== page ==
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South Valley Journal

Dancers celebrate life to the tune of suicide prevention

Nov 12, 2019 03:06PM ● By Jet Burnham

Riverton drill team finds thrill for life on stage. (Jet Burnham/City Journals)

By Jet Burnham | [email protected]

Can dancing help prevent suicide?

Dance instructor Kristin Barlow believes young people can have a more positive outlook on life when they are part of a team or group. She created Dance for Life Nation, which provides anti-bullying assemblies and free ballet programs to Box Elder County schools. Barlow hopes to expand programs to Salt Lake-area schools.

“We're going into the schools, and we're trying to use dance as a way to get kids involved and off their devices and getting out of feeling isolated,” she said. “We're trying to use that to help build self-esteem, help build confidence and get kids involved.”

Members of Riverton High School’s drill team know how therapeutic dance can be.

“Dance helps me the most with my challenges in life,” said Hallie Kearns. “You can express yourself in movement that you can’t do with words.” 

“Dance helps me express how I feel,” said Hannah Watkins. “If I’m having a hard day, I know I can count on dance to let go and release my emotions by pushing myself in dance and letting my emotion take over my dancing.” 

“Dance is my escape from the world,” said Madi Ratliff. “Whenever I’m feeling down or upset, I always turn to a good dance combo.”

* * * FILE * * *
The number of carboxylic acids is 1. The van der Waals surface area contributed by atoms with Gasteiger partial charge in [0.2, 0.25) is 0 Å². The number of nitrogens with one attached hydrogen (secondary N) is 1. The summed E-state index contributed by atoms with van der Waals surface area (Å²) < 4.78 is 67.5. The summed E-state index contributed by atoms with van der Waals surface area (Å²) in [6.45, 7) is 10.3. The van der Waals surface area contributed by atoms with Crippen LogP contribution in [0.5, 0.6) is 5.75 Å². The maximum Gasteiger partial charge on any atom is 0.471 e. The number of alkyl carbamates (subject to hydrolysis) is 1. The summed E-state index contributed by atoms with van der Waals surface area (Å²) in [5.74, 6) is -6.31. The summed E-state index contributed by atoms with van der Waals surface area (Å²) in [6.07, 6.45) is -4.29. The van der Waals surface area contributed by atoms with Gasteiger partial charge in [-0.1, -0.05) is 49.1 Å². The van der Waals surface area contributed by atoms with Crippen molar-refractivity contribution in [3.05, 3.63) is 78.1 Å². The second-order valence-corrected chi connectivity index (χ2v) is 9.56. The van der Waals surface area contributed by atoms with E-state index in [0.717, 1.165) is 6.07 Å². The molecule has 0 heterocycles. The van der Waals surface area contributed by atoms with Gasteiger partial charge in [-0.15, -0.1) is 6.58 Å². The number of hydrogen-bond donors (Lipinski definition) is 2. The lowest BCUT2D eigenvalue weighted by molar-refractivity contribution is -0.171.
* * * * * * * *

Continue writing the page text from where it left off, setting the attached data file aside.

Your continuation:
Riverton High School’s drill team was one of 15 high school drill and dance teams invited to perform at Barlows’s second annual Dance for Life Suicide Prevention Charity Gala, held Sept. 28 at Copper Hills High School.

Barlow, who has been involved in the dance industry for 28 years, wanted to raise awareness in response to the high rate of suicide in Utah. Instead of a walk for life, she decided to organize the Dance for Life event. “So You Think You Can Dance” season 15 champion Hannahlei Cabanilla was the guest dancer and provided a master class for local dancers.

“It's just a good, hopeful event for the great dance community to come together to bring awareness to the issue and to show unity for this cause,” Barlow said.

The event provided mental health resources and an opportunity for those touched by suicide to talk together. Guest speakers at the matinee and evening show included Mrs. Utah America 2019 Alisha Staggs (former head coach of Taylorsville High drill team), mental health expert Christy Kane, Ph.D., and Rep. Ben McAdams. In addition to 15 local high school drill and dance teams, professional dance groups such as BYU Ballroom and Ballet West as well as local dance studios were invited to perform. 

Lexi Labrum, Riverton High’s drill team coach, said the event was an incredible experience for both coaches and dancers. She said drill team is a competitive sport that can cause dancers to get caught up in comparing themselves with others.

“Dance for Life provided a wonderful opportunity for us to take a step back and remember that we are wonderful and so are so many around us,” she said. “It truly was a moment for us to dance in honor of our lives and for those that we can remember as well. It was a great reminder that we are lucky to be doing what we are doing and that we all are enough.”